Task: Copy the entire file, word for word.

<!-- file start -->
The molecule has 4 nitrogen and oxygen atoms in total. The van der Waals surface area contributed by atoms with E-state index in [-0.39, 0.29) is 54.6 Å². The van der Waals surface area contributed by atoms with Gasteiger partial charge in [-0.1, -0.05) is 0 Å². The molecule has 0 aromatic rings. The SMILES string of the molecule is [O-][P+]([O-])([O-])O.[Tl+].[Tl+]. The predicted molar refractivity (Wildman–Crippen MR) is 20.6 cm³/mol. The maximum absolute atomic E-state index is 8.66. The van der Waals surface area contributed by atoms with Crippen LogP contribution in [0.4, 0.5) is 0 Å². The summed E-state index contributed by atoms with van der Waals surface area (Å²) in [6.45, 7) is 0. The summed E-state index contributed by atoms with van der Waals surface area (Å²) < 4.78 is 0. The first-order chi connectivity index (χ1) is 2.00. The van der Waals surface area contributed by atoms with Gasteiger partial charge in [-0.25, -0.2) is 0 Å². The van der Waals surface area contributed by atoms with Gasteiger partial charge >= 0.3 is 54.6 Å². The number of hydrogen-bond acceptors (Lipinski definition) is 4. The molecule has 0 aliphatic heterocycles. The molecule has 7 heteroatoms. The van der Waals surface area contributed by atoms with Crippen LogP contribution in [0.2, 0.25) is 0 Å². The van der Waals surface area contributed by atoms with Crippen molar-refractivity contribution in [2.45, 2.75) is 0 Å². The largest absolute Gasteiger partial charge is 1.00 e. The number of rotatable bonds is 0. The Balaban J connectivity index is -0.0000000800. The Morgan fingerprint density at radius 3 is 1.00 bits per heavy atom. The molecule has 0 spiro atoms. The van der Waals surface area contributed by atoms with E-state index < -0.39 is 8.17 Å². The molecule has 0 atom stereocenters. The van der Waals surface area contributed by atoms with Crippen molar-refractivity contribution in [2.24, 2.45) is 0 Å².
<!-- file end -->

The molecule has 4 nitrogen and oxygen atoms in total. The van der Waals surface area contributed by atoms with E-state index in [-0.39, 0.29) is 54.6 Å². The van der Waals surface area contributed by atoms with Gasteiger partial charge in [-0.1, -0.05) is 0 Å². The molecule has 0 aromatic rings. The SMILES string of the molecule is [O-][P+]([O-])([O-])O.[Tl+].[Tl+]. The predicted molar refractivity (Wildman–Crippen MR) is 20.6 cm³/mol. The maximum absolute atomic E-state index is 8.66. The van der Waals surface area contributed by atoms with Crippen LogP contribution in [0.4, 0.5) is 0 Å². The summed E-state index contributed by atoms with van der Waals surface area (Å²) in [6.45, 7) is 0. The summed E-state index contributed by atoms with van der Waals surface area (Å²) < 4.78 is 0. The first-order chi connectivity index (χ1) is 2.00. The van der Waals surface area contributed by atoms with Gasteiger partial charge in [-0.25, -0.2) is 0 Å². The van der Waals surface area contributed by atoms with Gasteiger partial charge >= 0.3 is 54.6 Å². The number of hydrogen-bond acceptors (Lipinski definition) is 4. The molecule has 0 aliphatic heterocycles. The molecule has 7 heteroatoms. The van der Waals surface area contributed by atoms with Crippen LogP contribution in [0.2, 0.25) is 0 Å². The van der Waals surface area contributed by atoms with Crippen molar-refractivity contribution in [2.45, 2.75) is 0 Å². The largest absolute Gasteiger partial charge is 1.00 e. The number of rotatable bonds is 0. The Balaban J connectivity index is -0.0000000800. The Morgan fingerprint density at radius 3 is 1.00 bits per heavy atom. The molecule has 0 spiro atoms. The van der Waals surface area contributed by atoms with E-state index < -0.39 is 8.17 Å². The molecule has 0 atom stereocenters. The van der Waals surface area contributed by atoms with Crippen molar-refractivity contribution in [2.24, 2.45) is 0 Å².